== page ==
The US version of stevia-and-sugar-sweetened Coca-Cola Life - which has 60 calories per 8-oz glass bottle (vs 93 calories for 8oz of regular Coke) - first hit shelves in The Fresh Market stores in Georgia, North Carolina, South Carolina, and Florida in late August ahead of a nationwide rollout scheduled for next month.
Sales thus far seem satisfactory, although nothing out of the ordinary
But conversations with staff at 32 The Fresh Market stores a month after the launch, suggested that Coca-Cola Life has not generated as much excitement as might have been expected, said Dibadj in an October 1 note.
“A month into the test-run, we spoke to clerks and store managers across 32 of the 64 The Fresh Market locations to find that sales of Coca-Cola Life thus far seem satisfactory (although nothing out of the ordinary) on the whole.
“We were not impressed by the 5-days (launch date on 25th August, 2014) worth of U.S. Nielsen scanner data from the quad week ending August 30th, 2014, whereby The Fresh Market, as a whole, sold $5,110 worth of Coca-Cola Life, which is equivalent to an average sales figure of $16 or average volume of three six-packs per store per day.
“We would have expected inflated sales considering the ‘novelty factor’ surrounding the launch of this new product line extension.”
We aren't yet sure if this is the magic bullet
However, “supply-side constraints” may have had some bearing on the sales, he cautioned, noting that one store received its first shipment three weeks late, while another sold three weeks of inventory in the first two days, and was only able to replenish stocks two weeks later, so would presumably have sold a lot more had the product been available.
Supply chain issues notwithstanding, however, conversations with employees “confirm the moderate performance of Coca-Cola Life within the past month”, he added, “with 22 of the 32 locations performing averagely, six locations performing extremely well, and almost just as many, four, performing poorly.
“The feedback we received appears to be merely satisfactory or mixed. South Carolina, in particular, had polarized results, with two locations selling Coca-Cola Life extremely well, and another two not selling at all.”
One clerk at a South Carolina store said it had "sold a lot at the beginning, but not as much anymore", while another in Florida said the store had experienced a slowdown in sales after the initial hype had worn off, he added.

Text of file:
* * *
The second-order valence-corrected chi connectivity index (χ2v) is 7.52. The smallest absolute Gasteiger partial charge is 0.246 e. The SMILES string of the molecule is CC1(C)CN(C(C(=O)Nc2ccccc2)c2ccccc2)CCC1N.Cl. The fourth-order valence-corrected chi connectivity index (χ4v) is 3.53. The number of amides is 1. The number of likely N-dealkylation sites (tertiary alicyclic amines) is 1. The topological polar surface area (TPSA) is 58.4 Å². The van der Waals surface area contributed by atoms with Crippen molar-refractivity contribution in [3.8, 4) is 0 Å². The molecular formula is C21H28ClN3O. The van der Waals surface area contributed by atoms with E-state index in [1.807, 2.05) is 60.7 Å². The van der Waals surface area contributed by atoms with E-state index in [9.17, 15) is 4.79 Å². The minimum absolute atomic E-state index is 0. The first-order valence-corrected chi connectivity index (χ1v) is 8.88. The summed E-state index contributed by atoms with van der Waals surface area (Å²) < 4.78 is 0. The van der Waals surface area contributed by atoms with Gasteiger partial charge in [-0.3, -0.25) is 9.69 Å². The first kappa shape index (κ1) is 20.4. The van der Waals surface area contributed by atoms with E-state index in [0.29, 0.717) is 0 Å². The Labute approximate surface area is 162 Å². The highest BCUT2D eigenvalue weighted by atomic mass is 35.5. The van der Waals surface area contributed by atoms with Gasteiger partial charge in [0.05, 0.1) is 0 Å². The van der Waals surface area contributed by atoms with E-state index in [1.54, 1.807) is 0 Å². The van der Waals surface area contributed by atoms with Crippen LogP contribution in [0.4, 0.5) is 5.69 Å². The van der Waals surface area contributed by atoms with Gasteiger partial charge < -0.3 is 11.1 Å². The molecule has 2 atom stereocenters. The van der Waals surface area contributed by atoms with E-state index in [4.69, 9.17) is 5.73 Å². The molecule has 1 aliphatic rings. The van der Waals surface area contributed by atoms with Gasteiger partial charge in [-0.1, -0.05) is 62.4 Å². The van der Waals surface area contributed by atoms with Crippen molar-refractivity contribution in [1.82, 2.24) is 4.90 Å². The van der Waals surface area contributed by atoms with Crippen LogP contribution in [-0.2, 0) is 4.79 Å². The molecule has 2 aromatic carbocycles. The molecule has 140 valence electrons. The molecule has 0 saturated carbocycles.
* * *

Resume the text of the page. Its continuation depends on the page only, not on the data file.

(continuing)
“Conversely, another clerk from Georgia mentioned that the drink was great and people were coming back for more. This suggests mixed reviews on Coca-Cola Life, with worrying implications that once the novelty factor wears of and more consumers decide they do not like the taste, sales will deteriorate.”
He added: “We think it will be important for Coca-Cola Life to bring users back into the carbonated soft drinks category in order to stem ongoing sales declines, but aren't yet sure if this is the magic bullet.”
Can Coca-Cola Life drive incremental growth to the CSD category?
The big question facing Coca-Cola Life and new rival Pepsi True - which PepsiCo is currently selling exclusively on Amazon in order to gauge appeal - is whether they will bring incremental growth to the carbonates category by bringing in new - or lapsed - consumers.
It’s too early to say in the US market, but in a Sept 24 note on stevia supplier PureCircle, Wells Fargo senior analyst Bonnie Herzog said Coca-Cola Life did appear to be generating incremental growth for Coca-Cola in Argentina driven by “lapsed users returning to the category and Millennial or new users drawn to a product that doesn’t have the calories of regular Coke or the artificial sweeteners in Coke Light”.
However, other market watchers say the jury is out, with Euromonitor International beverages analyst Jonas Feliciano arguing that it is probably wishful thinking to believe that US consumers will ever go back to drinking as much cola as they did in the 1980s or 1990s (click HERE).
Coca-Cola has not yet provided an update on how well Coca-Cola Life is performing in the US market.